moment, no matter how far we have drifted, if we truly are willing to open ourselves up, if we truly are willing, the spark in our souls will jump forth when we hear the shofar, and God's light will evoke light within us. Because, no matter what we tell ourselves our reasons are, in truth, it is our souls longing to be discovered, to have the veils ripped away, to blaze forth with light. To have the seed of heaven within us discovered by God. And also to experience the moment in which God's veil, too is ripped away in a moment of mutual intimacy.
And we also know, deep down, that that can't happen by accident. We know, in
our hearts, that the places in this world where we can be stripped away are few. That the world is not a safe place for intimacy, that connecting to God requires such a deep intimacy that baring ourselves takes an act of courage, that to ready ourselves for that act of courage may take a lifetime. And so we come to the synagogue hoping that this year will be the time. That the shofar will blow, and tear away our veils, at the moment when God is revealed in the world, and we will be ready.
But many of us are disappointed. year after year we return, and we find ourselves leaving as we came, bored, struggling, returning to our every day lives untouched by the malchut, glory, that is supposed to suffuse us on these days. We have been scoured by the world, and rather than leaving us ready to shine with light, we are simply abraded and raw.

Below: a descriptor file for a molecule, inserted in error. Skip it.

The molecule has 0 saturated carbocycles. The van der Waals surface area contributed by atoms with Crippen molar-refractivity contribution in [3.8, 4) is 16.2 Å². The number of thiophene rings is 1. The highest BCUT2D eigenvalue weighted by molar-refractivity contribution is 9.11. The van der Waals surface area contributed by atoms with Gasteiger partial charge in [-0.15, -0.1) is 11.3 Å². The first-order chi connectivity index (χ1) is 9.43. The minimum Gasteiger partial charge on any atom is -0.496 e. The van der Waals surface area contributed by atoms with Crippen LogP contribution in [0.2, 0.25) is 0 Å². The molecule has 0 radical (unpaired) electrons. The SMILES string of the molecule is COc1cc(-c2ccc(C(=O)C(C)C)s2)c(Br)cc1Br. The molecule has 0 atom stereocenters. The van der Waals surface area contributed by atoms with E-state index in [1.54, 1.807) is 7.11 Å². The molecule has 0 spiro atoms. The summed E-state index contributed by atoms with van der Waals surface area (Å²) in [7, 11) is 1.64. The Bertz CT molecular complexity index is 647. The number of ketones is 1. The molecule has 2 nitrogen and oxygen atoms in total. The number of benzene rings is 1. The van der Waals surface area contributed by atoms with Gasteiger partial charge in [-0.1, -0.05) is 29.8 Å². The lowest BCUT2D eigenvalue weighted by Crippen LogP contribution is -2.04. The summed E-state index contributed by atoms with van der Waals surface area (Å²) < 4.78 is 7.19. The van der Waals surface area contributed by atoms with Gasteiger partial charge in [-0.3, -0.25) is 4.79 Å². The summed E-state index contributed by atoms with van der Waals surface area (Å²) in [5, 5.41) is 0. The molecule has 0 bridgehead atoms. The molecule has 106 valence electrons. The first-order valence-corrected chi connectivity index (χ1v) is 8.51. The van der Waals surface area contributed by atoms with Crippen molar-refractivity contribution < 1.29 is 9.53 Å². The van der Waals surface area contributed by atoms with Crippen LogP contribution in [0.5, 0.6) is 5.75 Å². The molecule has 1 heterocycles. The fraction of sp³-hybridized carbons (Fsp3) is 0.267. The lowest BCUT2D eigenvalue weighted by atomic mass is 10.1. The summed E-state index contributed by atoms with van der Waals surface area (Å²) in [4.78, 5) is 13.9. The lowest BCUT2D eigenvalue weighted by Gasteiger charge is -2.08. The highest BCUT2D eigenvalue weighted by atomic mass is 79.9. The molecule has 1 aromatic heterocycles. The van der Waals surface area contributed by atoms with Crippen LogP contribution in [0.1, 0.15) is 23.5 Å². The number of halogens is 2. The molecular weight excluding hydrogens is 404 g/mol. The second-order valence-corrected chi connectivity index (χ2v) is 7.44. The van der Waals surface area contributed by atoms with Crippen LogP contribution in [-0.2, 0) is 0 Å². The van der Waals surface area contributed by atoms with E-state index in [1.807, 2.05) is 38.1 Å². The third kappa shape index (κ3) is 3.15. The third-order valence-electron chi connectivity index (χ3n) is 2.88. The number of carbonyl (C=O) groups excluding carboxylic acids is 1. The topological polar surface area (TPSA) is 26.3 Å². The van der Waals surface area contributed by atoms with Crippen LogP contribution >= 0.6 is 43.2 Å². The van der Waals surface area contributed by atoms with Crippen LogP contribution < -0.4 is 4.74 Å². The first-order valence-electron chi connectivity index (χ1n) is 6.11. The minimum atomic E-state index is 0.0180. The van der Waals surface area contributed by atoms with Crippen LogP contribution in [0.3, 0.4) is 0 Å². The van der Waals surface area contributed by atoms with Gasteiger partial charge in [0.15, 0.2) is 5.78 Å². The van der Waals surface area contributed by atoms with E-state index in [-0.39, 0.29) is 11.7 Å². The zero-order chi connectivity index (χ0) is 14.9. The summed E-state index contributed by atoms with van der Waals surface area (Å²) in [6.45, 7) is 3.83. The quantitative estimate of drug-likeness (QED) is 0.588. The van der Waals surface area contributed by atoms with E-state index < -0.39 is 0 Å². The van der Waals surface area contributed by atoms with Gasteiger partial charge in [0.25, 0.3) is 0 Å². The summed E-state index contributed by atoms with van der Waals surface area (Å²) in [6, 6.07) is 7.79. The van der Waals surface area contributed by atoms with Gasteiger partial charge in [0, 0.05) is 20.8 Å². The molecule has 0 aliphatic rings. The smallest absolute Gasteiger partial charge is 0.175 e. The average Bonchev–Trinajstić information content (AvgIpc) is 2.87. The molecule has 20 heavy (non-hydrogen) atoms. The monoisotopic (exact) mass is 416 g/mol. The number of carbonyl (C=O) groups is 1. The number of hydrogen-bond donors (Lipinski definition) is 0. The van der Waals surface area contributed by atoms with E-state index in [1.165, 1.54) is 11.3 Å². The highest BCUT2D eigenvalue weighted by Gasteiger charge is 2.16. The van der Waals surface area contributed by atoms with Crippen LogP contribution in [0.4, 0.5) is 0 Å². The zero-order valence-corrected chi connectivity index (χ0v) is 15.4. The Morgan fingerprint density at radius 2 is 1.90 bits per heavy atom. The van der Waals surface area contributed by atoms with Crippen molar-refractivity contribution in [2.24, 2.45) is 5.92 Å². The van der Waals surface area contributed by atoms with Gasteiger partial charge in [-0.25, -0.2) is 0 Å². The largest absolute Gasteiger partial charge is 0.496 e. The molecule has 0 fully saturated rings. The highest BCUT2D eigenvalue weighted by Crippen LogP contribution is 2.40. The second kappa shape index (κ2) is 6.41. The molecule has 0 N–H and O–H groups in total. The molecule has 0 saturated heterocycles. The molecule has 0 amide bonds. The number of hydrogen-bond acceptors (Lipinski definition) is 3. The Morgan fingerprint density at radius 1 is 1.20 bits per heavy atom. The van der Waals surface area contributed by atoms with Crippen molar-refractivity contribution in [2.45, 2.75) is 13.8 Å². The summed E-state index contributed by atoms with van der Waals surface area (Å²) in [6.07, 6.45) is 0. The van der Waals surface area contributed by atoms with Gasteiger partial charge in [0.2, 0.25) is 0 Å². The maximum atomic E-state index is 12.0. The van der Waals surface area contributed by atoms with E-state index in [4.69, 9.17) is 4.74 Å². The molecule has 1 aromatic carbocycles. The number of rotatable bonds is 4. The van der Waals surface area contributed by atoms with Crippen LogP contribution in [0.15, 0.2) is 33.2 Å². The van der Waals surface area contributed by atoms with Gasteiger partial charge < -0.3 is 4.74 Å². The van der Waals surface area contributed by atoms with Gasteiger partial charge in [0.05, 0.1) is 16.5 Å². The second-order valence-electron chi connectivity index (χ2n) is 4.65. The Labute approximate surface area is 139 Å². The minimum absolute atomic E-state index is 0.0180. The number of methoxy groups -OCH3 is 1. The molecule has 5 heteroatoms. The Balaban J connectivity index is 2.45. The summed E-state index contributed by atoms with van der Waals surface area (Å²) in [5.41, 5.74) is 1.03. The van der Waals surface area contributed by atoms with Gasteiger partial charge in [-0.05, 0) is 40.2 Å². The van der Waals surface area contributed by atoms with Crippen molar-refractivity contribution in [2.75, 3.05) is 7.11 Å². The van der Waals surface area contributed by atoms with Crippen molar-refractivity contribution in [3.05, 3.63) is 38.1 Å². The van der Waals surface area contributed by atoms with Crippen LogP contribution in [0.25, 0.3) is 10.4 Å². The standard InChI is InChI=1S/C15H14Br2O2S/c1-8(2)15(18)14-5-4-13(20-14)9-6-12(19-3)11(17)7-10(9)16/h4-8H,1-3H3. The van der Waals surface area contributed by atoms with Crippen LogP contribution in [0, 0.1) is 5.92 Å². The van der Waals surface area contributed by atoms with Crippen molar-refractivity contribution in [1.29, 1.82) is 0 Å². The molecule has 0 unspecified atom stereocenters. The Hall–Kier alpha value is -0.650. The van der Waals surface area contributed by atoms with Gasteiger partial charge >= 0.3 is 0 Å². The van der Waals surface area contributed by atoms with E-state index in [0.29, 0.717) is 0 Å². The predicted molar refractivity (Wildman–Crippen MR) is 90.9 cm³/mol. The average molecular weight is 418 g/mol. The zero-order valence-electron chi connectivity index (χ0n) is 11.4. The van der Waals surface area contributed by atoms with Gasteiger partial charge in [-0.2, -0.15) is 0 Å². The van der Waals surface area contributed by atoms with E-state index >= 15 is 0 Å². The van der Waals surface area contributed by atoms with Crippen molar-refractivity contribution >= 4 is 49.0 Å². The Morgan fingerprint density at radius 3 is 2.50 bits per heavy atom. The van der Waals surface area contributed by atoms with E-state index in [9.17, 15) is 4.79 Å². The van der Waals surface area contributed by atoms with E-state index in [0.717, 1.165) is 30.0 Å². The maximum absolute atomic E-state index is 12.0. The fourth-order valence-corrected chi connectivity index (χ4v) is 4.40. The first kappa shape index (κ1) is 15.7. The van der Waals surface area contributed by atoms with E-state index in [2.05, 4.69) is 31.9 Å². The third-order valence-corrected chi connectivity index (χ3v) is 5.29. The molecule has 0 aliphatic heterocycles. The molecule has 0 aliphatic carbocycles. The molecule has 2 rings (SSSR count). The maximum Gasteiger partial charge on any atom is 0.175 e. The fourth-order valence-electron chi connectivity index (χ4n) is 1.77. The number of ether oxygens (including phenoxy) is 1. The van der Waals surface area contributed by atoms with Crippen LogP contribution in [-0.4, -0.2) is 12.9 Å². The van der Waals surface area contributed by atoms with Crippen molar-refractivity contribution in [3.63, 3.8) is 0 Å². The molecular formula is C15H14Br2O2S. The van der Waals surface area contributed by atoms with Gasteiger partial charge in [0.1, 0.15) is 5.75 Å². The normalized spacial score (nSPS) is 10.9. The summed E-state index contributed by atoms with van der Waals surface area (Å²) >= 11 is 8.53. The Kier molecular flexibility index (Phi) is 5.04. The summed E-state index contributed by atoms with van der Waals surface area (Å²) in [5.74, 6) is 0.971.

So how can it be that the holiness of our souls can be revealed this year? How can we fulfill the desires of our hearts, the desires that perhaps we don't even know? To answer this question, I want to pose to you another. Why be Jewish?

Not so long ago, we didn't have a choice. The outside world made us stay with our own kind, whatever that might mean. We were persecuted. We lived segregated. But that's no longer true. We have risen to the heights of freedom, and we can do whatever we want. For a while, it was enough to say we had a culture, but that proves to not really be true: at best we have many cultures, but without mitzvot, we have seen, culture fades and is replaced by a bland sort of liberalism, so that can't be it. Judaism is not a simple political postion. In fact, it's not even a complicated political position. It is, rather, a deep truth about the universe.
Our souls, my friends are holy, but holiness is not something that is, it is